These are the seven things I wish someone had prepared me for.

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Photo by Kyle on Unsplash

Being transgender is hard. It doesn’t matter how much you’ve accepted yourself or how much those around you have accepted you or how far along in your transition you are. There are, inevitably, stressors and, challenges to being trans.

No one prepared me for what these were, but I’m hoping today to shed some light on some truths that have unfolded for me with the hope that for some baby trans person your journey may be smoother as a result of knowing this information ahead of time.

1. You’ll lose friends and family

I’m starting with this one because it’s the hardest truth but it is the truth. You will lose friends and family members due to your gender transition, plain and simple. I have family members that stopped talking to me after I came out as Danni and won’t return phone calls and texts. I have queer women friends who stopped talking to me the moment I came out and crossed the line into masculinity. My parents lost their sh*t when I told them I was having top surgery and I’m not sure what will happen to our relationship moving forward. …


The Californian’s Dilemma

While the world fell apart, I needed a safe haven: Oakland

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Illustration: Randi Pace

This week in The Bold Italic, we are publishing The Californian’s Dilemma, a series that goes beyond the headlines about the “California Exodus,” featuring essays from San Franciscans about why they’re choosing to stay or leave. Check back daily for new essays.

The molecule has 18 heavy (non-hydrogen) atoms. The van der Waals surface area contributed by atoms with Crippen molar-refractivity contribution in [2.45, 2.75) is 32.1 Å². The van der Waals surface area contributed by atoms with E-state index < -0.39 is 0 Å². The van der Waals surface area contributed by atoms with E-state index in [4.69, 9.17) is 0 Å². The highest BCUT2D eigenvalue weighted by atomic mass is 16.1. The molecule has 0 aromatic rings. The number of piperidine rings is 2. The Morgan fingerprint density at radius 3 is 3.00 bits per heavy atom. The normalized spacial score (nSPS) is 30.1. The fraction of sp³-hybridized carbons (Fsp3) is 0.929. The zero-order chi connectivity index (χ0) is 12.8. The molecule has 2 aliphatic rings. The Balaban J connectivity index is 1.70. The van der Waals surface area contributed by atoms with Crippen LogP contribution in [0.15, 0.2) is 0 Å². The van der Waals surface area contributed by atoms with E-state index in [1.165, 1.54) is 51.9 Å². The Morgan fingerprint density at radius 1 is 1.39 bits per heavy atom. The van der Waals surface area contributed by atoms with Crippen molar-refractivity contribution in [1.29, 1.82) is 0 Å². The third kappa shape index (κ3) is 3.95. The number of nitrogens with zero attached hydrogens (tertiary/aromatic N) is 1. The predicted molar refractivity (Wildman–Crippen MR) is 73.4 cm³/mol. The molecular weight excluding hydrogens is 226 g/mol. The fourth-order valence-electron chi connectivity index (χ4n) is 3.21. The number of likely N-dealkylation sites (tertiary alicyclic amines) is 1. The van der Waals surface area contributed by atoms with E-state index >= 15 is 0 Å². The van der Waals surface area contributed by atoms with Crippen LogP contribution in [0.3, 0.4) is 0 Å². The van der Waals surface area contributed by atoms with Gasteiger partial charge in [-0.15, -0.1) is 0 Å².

My Dearest Los Angeles,

As you now know, I’m gone. I left at the end of April, when I finally said, “It’s over. I’m done. I quit. I can’t take it anymore, L.A.”

That pandemic night, I packed everything I could from my Angeleno bungalow into my navy blue Subaru and left for greener pastures in Oakland, a place I had faith in while the world unraveled. …


I’m transgender and this is what saves my mental health.

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Photo by Shane on Unsplash

Allow me to set the stage for you for a minute. It’s May 2020, COVID19 is running rampant through the world and I’ve just moved from Los Angeles back to the San Francisco Bay Area —my dearest Oakland, to be precise.

I’m transgender and newer in my gender transition (that’s what this whole column is about: my gender transition and grappling with healthy masculinity). I was feeling pretty good about life and moving back to the Bay Area when an unwelcomed visitor came to greet me. Yes, every transgender man’s worst nightmare: his period.

Half the time I can’t even say the word period it makes me so uncomfortable. That and the word boobs. So I opt for ‘cycle’ and ‘chest’ to make it slightly more manageable and to be totally honest, more manly. …


A transgender man chronicles his journey and relationship to masculinity.

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Photo by Warren Wong on Unsplash

When I was in college, I wanted to be a cultural anthropologist when I grew up. I was taking anthropologically based courses, working with a mentor, and beginning to build connections in the world of academic anthropology.

The year of my graduation was 2009, however. The economy was shit (if you recall) and my mentor was brutally honest with me about the prospects of becoming an anthropologist and the likelihood of ever securing satisfying work in a city where I wanted to well, live.

I’d spent most of 2009 living in Mexico City working as an intern in a U.S. Embassy based educational program. I shook Hillary Clinton’s hand. The year prior, I’d watched Obama get elected from a bar inside Buenos Aires circa 4 a.m. I’d made it onto Univisión, the Spanish television network, as I was one of few ex-pats that could comfortably and coherently string together enough drunken Spanish at 4 a.m. to express my deep, guttural elation that we’d elected our first Biracial Black Man. …


Reflections on creativity in the midst of fear.

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// photo by Danny Kantrowitz

About

Daniel Lyons

Author, Storyteller, Poet, and Queer Mental Health Advocate. Transgender Badass ~ he/him/él 🌈